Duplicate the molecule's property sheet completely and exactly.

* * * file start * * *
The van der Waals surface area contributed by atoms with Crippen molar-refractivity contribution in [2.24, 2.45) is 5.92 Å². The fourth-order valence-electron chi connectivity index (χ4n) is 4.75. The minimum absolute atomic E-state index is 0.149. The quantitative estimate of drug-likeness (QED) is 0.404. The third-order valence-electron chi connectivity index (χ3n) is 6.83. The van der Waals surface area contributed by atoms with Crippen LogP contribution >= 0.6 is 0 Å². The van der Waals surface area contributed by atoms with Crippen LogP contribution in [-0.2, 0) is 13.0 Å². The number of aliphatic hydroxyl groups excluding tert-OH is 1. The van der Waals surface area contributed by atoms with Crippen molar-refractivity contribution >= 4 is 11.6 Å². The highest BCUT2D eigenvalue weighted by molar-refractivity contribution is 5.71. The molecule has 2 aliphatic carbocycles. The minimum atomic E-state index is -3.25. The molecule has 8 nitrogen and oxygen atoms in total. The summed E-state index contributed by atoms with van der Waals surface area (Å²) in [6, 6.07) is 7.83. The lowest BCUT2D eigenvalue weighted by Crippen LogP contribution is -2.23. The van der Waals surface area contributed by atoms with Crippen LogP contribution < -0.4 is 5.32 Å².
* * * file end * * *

The van der Waals surface area contributed by atoms with Crippen molar-refractivity contribution in [2.24, 2.45) is 5.92 Å². The fourth-order valence-electron chi connectivity index (χ4n) is 4.75. The minimum absolute atomic E-state index is 0.149. The quantitative estimate of drug-likeness (QED) is 0.404. The third-order valence-electron chi connectivity index (χ3n) is 6.83. The van der Waals surface area contributed by atoms with Crippen LogP contribution >= 0.6 is 0 Å². The van der Waals surface area contributed by atoms with Crippen LogP contribution in [-0.2, 0) is 13.0 Å². The number of aliphatic hydroxyl groups excluding tert-OH is 1. The van der Waals surface area contributed by atoms with Crippen molar-refractivity contribution >= 4 is 11.6 Å². The highest BCUT2D eigenvalue weighted by molar-refractivity contribution is 5.71. The molecule has 2 aliphatic carbocycles. The minimum atomic E-state index is -3.25. The molecule has 8 nitrogen and oxygen atoms in total. The summed E-state index contributed by atoms with van der Waals surface area (Å²) in [6, 6.07) is 7.83. The lowest BCUT2D eigenvalue weighted by Crippen LogP contribution is -2.23. The van der Waals surface area contributed by atoms with Crippen LogP contribution < -0.4 is 5.32 Å².